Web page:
Why Dante’s Inferno Stays Relevant After 700 Years

“The 14th-century Italian poet Dante Alighieri couldn’t have foreseen contemporary forms of hideous, malicious behavior—the Holocaust, the trans-Atlantic slave trade, genocide committed by ISIS.

“Yet, Dante’s nearly 700-year-old, three-part epic poem, the Divine Comedy—of which Inferno is the initial part—remains an influential piece of literature in exploring the origins of evil.

“Dante’s work has influenced or inspired music, novels, films, mobile apps, and even video games. Medieval manuscript illuminators and artists, including Sandro Botticelli and Salvador Dalí, have produced paintings mirroring stories Dante told. Most recently, Dante’s work was adapted for the crime and mystery film Inferno, starring Tom Hanks.

“When you have an actor like Tom Hanks starring in a movie adapted from best-selling novelist Dan Brown, you’re bound to get more questions about Dante than usual,” says Fabian Alfie, a professor in the University of Arizona department of French and Italian.

“But interest in Dante has never waned in the 700 years since he died,” Alfie says. “There is an unbroken tradition of Dante’s influence in Western culture since the 14th century. Dante has never stopped being popular because his poem deals with questions that are always relevant.”

“Ultimately, Alfie says, Dante was attempting to address the “big questions” associated with being: “What is evil? What is human nature? What is redemption, goodness, sanctity?” […]   –Monica Everett-Haynes, University of Arizona, Futurity, November 17, 2016

Jacob Landau, “The Holocaust Suite and Dante’s Inferno”


“My work has been obsessed by the figure… not only an object, but also and principally as a symbol expressive of our common predicament, of the beauty and horror of existence…. I am interested in art as advocacy of the human, as revelation of the tragic, as hope of transcendence.”    –Jacob Landau, Kean Galleries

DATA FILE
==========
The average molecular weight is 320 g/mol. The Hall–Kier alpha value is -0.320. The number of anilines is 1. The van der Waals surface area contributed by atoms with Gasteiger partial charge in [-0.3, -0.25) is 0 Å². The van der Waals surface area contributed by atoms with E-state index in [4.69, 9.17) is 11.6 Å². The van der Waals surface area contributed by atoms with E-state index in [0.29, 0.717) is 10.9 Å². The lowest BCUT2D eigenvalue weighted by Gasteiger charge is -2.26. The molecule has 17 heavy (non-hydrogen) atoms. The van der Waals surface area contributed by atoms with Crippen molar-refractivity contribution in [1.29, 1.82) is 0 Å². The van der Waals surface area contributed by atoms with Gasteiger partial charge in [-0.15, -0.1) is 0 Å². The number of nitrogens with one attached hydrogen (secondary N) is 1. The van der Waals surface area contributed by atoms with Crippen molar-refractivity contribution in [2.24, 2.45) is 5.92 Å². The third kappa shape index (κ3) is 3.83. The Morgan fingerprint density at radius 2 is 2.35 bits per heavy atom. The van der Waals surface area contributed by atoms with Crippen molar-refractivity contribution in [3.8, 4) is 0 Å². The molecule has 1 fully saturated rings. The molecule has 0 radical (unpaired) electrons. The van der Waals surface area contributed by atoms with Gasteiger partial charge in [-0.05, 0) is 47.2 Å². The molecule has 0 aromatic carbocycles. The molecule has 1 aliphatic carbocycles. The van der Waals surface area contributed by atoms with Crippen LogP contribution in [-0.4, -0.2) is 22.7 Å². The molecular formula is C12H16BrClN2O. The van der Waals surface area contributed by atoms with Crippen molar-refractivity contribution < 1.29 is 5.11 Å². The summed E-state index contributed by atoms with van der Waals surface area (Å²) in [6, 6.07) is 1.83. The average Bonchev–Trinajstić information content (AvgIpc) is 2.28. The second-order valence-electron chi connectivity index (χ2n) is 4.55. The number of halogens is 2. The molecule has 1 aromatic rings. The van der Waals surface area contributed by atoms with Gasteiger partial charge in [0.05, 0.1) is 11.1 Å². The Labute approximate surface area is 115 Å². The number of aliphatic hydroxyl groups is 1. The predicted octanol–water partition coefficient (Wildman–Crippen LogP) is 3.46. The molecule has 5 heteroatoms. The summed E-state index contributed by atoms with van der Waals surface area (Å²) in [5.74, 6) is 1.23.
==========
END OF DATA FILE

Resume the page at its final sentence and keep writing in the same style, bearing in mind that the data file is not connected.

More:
On loan from the Jacob Landau Collection at Monmouth University

See also “Art Transcends Consciousness at the Human Rights Institute” (Kean Xchange)

Primo Levi, Se questo è un uomo (1947)

primo-levi-if-this-is-a-man-1947Primo Levi’s harrowing account of life in Auschwitz includes many references to Dante’s Commedia, most noticeably in the chapter called “Canto di Ulisse.” In the chapter, Levi recounts a scene where he and a French prisoner discuss books from their respective homes. The canto of Ulysses (Inferno 26) comes to his mind and he recites several lines from it.

The memoir Se questo è un uomo (If This is a Man) appeared in English translation as Survival in Auschwitz. The chapter “Canto di Ulisse” is but one of many references to Dante not only in Se questo è un uomo but also across the rest of Levi’s corpus; we recommend consulting the works on the bibliography for more on Levi’s relationship to Dante’s works.